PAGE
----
I know physical and cardio is good for brain plasticity as long as you don't overdo it. I'm nervous about chronic high BP as it increases your risk for stroke and heart disease. Hopefully mine is just a temporary thing. Still not checking it because I don't want to get nervous again and watch it rise.

 

Glad to hear about the good prognosis for my stroke type. My neurologist and eye doctor both said they believed I would make very good progress over time. 

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Hi again, hope it's ok to call you U.....I have to keep going back to your post to see how to spell your name.  :embarrassed:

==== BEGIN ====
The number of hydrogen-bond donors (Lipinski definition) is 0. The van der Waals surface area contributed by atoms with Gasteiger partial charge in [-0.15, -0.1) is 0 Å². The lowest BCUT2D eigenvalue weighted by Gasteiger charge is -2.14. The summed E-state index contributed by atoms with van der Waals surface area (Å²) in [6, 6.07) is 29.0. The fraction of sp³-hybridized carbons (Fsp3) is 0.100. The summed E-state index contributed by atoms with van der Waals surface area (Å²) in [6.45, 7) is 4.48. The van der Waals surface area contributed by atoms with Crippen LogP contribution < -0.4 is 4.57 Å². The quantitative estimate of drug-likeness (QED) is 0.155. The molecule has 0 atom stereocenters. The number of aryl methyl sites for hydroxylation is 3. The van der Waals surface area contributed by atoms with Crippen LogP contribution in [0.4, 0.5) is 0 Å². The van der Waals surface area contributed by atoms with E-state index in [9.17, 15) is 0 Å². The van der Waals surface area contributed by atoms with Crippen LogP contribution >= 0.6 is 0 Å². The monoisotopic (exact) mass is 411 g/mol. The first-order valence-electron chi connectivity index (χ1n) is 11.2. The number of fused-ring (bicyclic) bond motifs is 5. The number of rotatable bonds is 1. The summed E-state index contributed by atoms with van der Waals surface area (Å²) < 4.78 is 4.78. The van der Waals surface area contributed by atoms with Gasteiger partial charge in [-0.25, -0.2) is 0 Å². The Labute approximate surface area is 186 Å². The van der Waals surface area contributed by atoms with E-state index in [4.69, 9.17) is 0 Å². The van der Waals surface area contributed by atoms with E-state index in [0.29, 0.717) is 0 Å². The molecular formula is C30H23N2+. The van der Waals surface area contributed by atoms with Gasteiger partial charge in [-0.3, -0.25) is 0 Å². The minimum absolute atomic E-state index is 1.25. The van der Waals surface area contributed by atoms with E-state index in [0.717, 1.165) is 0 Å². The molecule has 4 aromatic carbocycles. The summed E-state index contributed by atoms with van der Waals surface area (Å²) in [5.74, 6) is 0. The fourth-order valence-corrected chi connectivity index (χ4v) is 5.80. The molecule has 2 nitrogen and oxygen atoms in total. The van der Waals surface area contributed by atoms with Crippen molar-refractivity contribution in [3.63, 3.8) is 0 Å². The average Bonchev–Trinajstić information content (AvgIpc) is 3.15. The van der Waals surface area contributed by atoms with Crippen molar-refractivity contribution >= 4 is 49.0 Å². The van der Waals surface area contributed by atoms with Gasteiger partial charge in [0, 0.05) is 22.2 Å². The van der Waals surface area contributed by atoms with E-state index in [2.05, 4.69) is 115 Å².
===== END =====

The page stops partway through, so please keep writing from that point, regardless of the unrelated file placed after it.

I'm so glad you're going to look into why your BP is fluctuating.  I told you my mom's BP became much higher after stroke.  She also has to take medication for high cholesterol.  Again, I'm the total opposite.  Have never had high BP or high cholesterol.

 

If you don't feel sensory overload, I know the other stroke survivors will back me on this suggestion; listening to your favorite music will help calm your anxiety somewhat.

 

Take care, hope you can delay your return to work.

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No problem Linnie, my name is Umberto, not the easiest to remember, spell or pronounce.

 

I'm waiting to go see my regular Dr to see if he has any answers for me, I'll let him check it.

 

Yeah I don't feel like I'm ready for work yet but yet two neurologists said I look fine and they see no reason to go back in a month or less.

 

Again, they're clueless and ignorant regarding how I actually feel NOT how I look on the outside.